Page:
U.S. factory output rose for a fifth straight month in December, as manufacturers cranked out more cars and trucks, appliances and processed food. According to an Associated Press report, the gains suggest factories gave economic growth a strong boost at the end of the year.
The Federal Reserve said Friday (Jan. 17) that factory production rose 0.4% in December. That follows gains of 0.6% in both November and October. Automakers increased their production 1.8% last month and 10.4% year over year.
Higher consumer demand is driving much of the increased manufacturing activity. Production of appliances, furniture, carpeting, food and clothing all grew in December. Output of consumer goods gained 0.5%.
Overall industrial production, which includes manufacturing, mining and utilities, increased 0.3% in December. That’s also the fifth straight monthly gain.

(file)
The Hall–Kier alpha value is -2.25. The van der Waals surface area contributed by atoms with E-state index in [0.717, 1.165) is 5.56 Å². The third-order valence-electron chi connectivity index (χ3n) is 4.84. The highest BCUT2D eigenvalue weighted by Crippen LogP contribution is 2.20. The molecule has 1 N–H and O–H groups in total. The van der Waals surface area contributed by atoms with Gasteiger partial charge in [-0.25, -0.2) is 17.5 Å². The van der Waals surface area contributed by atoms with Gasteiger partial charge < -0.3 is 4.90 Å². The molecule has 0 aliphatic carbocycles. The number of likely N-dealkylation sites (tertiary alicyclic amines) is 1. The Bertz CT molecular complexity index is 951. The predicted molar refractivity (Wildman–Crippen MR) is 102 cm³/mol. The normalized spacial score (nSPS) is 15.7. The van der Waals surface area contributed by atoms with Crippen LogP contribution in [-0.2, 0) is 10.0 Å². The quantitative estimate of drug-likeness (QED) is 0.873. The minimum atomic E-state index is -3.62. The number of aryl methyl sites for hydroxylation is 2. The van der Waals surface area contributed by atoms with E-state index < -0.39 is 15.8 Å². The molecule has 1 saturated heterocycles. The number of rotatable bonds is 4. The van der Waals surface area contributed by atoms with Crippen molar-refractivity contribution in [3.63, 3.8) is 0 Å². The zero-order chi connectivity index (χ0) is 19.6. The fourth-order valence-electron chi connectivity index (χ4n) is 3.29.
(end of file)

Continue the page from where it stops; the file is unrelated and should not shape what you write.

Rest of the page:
Total production increased 3.7% over the last 12 months and has surpassed its pre-recession peak. Output is now 22% above its recession low hit in June 2009, the month the downturn ended.
Other indicators point to continued manufacturing strength. Factory orders climbed 1.8% in November. A surge in aircraft demand led the increase in orders, while businesses stepped up spending on machinery, computers and other long-lasting goods.
And despite a slowdown in hiring last month across the broader economy, factories added jobs for the fifth straight month in December.
Rising factory orders should help keep economic growth solid in the October-December quarter. Several economists project growth at a 3% annual rate in that period after a 4.1% rate in the previous quarter.